Author Topic: REVIEW: Brave Souls (by Jon Rollins)  (Read 693 times)

Offline ProphetSword

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REVIEW: Brave Souls (by Jon Rollins)
« on: January 25, 2009, 08:19:31 PM »
Brave Souls
by Jon Rollins

Overall Rating: 5.5

Reviewed by Chris Markwyn

       I had a tough time deciding on a rating for this design. There were parts that I would rate highly, an 8 or so, and parts that made me cringe in pain, that deserved the dreaded 1. So, I split the difference, and gave it a slightly higher than average rating. The good parts outweighed the bad parts on the whole, but not by a lot.

       The plot is unoriginal--defeat the evil wizard's plan to do something Terrible and Evil--and is highly linear. You cannot deviate from it, but must go from Town A to Town B to Town C...etc. This isn't necessarily bad, but it was not always entirely clear where to go next. I had to wander about on the overland map at times to find the right town. The author also made the not very good decision to have the "Victory" tune play on each and every step on the overland map. This quickly grew wearisome, so a quick trip into the editor was necessary to delete that event.

       Some of the towns are quite well designed. Others are not. For example, and I am revealing this bit to warn other players, one part requires that the party have a "Detect Invisibility" spell active to get past a pair of invisible walls. Now, I for one never memorize this spell. It is used even less than "Find Traps," which I never memorize unless I'm playing one of Ray Dyer's Realm games. There is no real warning that a "Detect Invisibility" spell might be needed. This is the first UA design I can ever remember playing, in fact, that used the check for whether the party is "detecting invisible." In retrospect, I suppose it might be apparent, but I had to go into the editor to figure out what to do. From the hint text provided in a separate file, there is apparently another way past the invisible walls, but I couldn't find it.

       There are good things to this design. The combats, for the most part, are challenging without being overly so. There were a few which were a bit much, but on the whole the combat balance was good. The towns offered a variety of different challenges, and you run across several NPCs who are at least given reasonable facsimiles of personalities. They are pretty high-powered, one being a 25th level fighter, but they do come in handy. The original art is mostly just re-colored versions of the default art, but somehow it works. I'm not sure how or why, but I liked it.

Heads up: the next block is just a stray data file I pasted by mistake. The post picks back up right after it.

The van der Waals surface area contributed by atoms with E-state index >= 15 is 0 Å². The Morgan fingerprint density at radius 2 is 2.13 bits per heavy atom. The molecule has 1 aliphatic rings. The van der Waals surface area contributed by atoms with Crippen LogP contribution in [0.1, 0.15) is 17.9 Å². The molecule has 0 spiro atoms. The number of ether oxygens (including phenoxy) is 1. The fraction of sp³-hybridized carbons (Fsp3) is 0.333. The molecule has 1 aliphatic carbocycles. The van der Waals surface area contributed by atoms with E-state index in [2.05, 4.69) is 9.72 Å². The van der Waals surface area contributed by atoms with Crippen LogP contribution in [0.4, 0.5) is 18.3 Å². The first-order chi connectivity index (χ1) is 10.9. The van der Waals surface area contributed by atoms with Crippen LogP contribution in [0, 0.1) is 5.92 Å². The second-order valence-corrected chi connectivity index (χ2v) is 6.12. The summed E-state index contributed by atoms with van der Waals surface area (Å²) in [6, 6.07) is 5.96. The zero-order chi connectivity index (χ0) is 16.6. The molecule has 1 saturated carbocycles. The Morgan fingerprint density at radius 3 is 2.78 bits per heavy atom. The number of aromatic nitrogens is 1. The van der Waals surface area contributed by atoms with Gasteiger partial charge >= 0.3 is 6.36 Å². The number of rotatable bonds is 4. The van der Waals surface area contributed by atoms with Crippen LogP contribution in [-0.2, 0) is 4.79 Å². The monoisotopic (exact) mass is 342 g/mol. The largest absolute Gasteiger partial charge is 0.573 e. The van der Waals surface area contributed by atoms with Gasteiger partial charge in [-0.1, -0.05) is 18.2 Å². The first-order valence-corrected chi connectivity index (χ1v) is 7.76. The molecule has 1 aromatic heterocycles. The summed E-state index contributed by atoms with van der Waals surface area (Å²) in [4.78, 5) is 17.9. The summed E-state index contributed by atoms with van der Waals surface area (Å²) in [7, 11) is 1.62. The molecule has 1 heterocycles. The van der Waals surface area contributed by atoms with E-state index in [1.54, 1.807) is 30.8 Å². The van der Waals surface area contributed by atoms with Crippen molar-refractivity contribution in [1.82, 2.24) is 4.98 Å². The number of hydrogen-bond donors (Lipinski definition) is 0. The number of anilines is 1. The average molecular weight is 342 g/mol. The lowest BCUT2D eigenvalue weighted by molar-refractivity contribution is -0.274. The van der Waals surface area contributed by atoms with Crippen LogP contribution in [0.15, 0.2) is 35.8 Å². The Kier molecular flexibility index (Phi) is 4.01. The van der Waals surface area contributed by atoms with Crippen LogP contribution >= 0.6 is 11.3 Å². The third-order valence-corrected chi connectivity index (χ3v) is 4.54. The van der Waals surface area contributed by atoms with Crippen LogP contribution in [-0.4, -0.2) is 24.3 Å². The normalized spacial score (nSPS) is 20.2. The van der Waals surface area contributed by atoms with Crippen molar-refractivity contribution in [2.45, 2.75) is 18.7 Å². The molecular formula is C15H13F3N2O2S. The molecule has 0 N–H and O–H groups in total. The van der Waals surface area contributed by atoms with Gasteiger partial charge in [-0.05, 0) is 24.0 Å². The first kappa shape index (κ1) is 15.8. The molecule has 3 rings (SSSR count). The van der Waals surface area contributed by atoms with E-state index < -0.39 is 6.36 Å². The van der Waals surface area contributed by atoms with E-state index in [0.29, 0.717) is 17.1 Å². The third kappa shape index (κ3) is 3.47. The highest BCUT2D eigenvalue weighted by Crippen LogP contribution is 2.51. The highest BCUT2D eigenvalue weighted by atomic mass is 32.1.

In the end, my problem with this design is that it just didn't give me enough. What I liked, I really liked. But what I didn't like left me pounding my desk in frustration. As a whole, "Brave Souls" is wildly uneven, and this is why I cannot recommend it very highly. Download it if you must, but be prepared for some frustrating times. If you can look past those bits, however, it offers a fair amount of entertainment.
« Last Edit: January 29, 2009, 05:48:47 PM by Olivier Leroux »
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Offline Olivier Leroux

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Re: REVIEW: Brave Souls (by Jon Rollins)
« Reply #1 on: January 30, 2009, 05:44:46 PM »
Brave Souls
by Jon Rollins

Reviewed by Susan McKinney

This is a very good storyline. The plot is VERY linear (warning for all you free-form types). :) Towns are not able to be explored unless you have advanced the quest to that particular town. The dialog is very well-written. I especially like the moments of self-reflection on the plot thus far, very nice touch. The ending was a very nice wrap-up and thank you to the author for giving the party a chance to save its game.

The only bug was a small one. In Ameliar, the quest number to meet Priam is off and I had to fix it so that I could continue. Otherwise, very well done!!

Rating: 7 (out of 10)

 

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